“I have heard that police found a man who had suffered burns near the cabinet office this morning before 7am and I’m aware that police are investigating,” Japan’s Chief Cabinet Secretary Hirokazu Matsuno told reporters on Wednesday.
Police are now gathering evidence from security cameras and eye witnesses, TV Asahi said, adding that an officer who tried to extinguish the fire had been injured and was taken to hospital.
The Japanese government has announced it will hold a state funeral for Abe on September 27, with the ceremony projected to cost up to $12 million because of hefty security and reception fees to host foreign dignitaries.
Opposition to that move is growing. Some protesters resent what they see as an exorbitant use of public funds for the event, while others point to Abe’s occasionally divisive politics.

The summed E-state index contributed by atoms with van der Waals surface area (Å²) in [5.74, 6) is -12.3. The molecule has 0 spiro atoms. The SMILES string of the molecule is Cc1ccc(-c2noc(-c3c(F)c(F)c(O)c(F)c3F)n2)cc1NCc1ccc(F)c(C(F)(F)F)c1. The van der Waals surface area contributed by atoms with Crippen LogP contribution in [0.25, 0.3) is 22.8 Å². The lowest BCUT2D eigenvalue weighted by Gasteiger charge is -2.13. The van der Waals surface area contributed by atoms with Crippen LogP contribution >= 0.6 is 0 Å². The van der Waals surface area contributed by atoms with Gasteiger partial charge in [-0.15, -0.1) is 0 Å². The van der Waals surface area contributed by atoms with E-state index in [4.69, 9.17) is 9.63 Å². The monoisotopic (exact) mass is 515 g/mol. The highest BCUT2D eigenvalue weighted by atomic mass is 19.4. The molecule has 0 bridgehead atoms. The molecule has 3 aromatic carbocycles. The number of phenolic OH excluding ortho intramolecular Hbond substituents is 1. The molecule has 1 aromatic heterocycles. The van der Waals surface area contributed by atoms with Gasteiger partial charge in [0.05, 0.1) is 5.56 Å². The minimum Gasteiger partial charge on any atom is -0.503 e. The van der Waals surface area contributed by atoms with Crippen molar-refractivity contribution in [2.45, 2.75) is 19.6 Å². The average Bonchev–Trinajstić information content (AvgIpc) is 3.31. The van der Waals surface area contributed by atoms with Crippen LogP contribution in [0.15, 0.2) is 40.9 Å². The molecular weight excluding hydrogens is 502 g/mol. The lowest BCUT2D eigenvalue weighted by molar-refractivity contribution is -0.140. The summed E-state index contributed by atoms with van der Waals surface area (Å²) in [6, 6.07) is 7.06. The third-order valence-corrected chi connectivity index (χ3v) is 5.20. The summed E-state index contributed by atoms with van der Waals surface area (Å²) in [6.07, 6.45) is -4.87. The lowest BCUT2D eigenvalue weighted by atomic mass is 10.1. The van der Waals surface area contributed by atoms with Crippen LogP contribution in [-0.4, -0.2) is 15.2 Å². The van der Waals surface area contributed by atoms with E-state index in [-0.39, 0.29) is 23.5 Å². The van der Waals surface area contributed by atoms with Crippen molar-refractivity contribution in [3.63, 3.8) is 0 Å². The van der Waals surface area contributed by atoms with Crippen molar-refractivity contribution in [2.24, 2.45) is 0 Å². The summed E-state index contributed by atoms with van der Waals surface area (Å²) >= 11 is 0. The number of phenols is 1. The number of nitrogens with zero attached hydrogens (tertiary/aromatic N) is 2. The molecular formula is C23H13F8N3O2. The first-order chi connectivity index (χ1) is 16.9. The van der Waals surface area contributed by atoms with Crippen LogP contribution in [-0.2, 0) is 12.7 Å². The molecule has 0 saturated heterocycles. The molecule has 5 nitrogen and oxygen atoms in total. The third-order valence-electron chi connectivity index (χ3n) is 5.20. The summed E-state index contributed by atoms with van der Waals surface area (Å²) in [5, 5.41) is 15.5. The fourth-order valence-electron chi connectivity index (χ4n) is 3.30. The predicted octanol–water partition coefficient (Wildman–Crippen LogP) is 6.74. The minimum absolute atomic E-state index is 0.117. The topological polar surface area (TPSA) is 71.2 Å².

State funerals in Japan are usually reserved for members of the imperial family, though the honor was also afforded to former Prime Minister Shigeru Yoshida in 1967.
Despite his wins at the ballot box, Abe was no stranger to controversy. He was involved in several scandals during his career and stoked controversy with visits to the Yasukuni Shrine, that includes the names of convicted war criminals and is regarded by China, North Korea and South Korea as a symbol of Japan’s imperial military past.